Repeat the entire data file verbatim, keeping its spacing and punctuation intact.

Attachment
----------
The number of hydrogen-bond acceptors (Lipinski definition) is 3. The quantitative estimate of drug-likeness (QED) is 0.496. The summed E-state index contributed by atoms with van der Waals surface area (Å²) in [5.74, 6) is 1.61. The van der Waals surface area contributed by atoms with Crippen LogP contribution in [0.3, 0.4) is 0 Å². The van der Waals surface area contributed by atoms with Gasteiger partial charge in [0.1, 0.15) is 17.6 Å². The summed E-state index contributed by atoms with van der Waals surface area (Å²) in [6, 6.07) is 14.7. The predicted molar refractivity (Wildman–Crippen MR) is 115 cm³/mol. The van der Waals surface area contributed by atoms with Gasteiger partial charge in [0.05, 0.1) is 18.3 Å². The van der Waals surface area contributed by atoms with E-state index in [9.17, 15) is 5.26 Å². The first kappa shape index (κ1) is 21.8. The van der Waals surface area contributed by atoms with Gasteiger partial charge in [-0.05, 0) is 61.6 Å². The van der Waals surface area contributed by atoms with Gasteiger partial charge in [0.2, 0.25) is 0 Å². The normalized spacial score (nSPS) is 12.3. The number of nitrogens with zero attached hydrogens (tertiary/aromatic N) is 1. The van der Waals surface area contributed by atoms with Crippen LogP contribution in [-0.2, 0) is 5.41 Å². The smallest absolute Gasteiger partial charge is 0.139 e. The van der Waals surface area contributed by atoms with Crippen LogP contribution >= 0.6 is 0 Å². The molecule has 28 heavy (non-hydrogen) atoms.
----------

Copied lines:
The number of hydrogen-bond acceptors (Lipinski definition) is 3. The quantitative estimate of drug-likeness (QED) is 0.496. The summed E-state index contributed by atoms with van der Waals surface area (Å²) in [5.74, 6) is 1.61. The van der Waals surface area contributed by atoms with Crippen LogP contribution in [0.3, 0.4) is 0 Å². The van der Waals surface area contributed by atoms with Gasteiger partial charge in [0.1, 0.15) is 17.6 Å². The summed E-state index contributed by atoms with van der Waals surface area (Å²) in [6, 6.07) is 14.7. The predicted molar refractivity (Wildman–Crippen MR) is 115 cm³/mol. The van der Waals surface area contributed by atoms with Gasteiger partial charge in [0.05, 0.1) is 18.3 Å². The van der Waals surface area contributed by atoms with E-state index in [9.17, 15) is 5.26 Å². The first kappa shape index (κ1) is 21.8. The van der Waals surface area contributed by atoms with Gasteiger partial charge in [-0.05, 0) is 61.6 Å². The van der Waals surface area contributed by atoms with Gasteiger partial charge in [0.2, 0.25) is 0 Å². The normalized spacial score (nSPS) is 12.3. The number of nitrogens with zero attached hydrogens (tertiary/aromatic N) is 1. The van der Waals surface area contributed by atoms with Crippen LogP contribution in [-0.2, 0) is 5.41 Å². The smallest absolute Gasteiger partial charge is 0.139 e. The van der Waals surface area contributed by atoms with Crippen LogP contribution >= 0.6 is 0 Å². The molecule has 28 heavy (non-hydrogen) atoms.